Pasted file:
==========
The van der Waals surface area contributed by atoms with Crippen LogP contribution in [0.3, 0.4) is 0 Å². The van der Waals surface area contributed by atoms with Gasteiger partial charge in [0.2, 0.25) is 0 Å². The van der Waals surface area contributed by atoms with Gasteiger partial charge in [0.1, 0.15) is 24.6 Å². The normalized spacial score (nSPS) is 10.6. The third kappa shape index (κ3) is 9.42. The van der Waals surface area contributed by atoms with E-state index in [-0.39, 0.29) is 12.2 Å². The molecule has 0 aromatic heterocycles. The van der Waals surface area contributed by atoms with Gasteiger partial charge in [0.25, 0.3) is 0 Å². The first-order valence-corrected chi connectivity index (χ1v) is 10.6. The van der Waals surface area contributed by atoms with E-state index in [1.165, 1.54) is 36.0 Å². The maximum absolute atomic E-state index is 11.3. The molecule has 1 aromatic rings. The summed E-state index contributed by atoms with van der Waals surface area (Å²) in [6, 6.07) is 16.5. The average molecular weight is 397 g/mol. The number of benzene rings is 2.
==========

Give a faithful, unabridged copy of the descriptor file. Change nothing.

The van der Waals surface area contributed by atoms with Crippen LogP contribution in [0.3, 0.4) is 0 Å². The van der Waals surface area contributed by atoms with Gasteiger partial charge in [0.2, 0.25) is 0 Å². The van der Waals surface area contributed by atoms with Gasteiger partial charge in [0.1, 0.15) is 24.6 Å². The normalized spacial score (nSPS) is 10.6. The third kappa shape index (κ3) is 9.42. The van der Waals surface area contributed by atoms with E-state index in [-0.39, 0.29) is 12.2 Å². The molecule has 0 aromatic heterocycles. The van der Waals surface area contributed by atoms with Gasteiger partial charge in [0.25, 0.3) is 0 Å². The first-order valence-corrected chi connectivity index (χ1v) is 10.6. The van der Waals surface area contributed by atoms with E-state index in [1.165, 1.54) is 36.0 Å². The maximum absolute atomic E-state index is 11.3. The molecule has 1 aromatic rings. The summed E-state index contributed by atoms with van der Waals surface area (Å²) in [6, 6.07) is 16.5. The average molecular weight is 397 g/mol. The number of benzene rings is 2.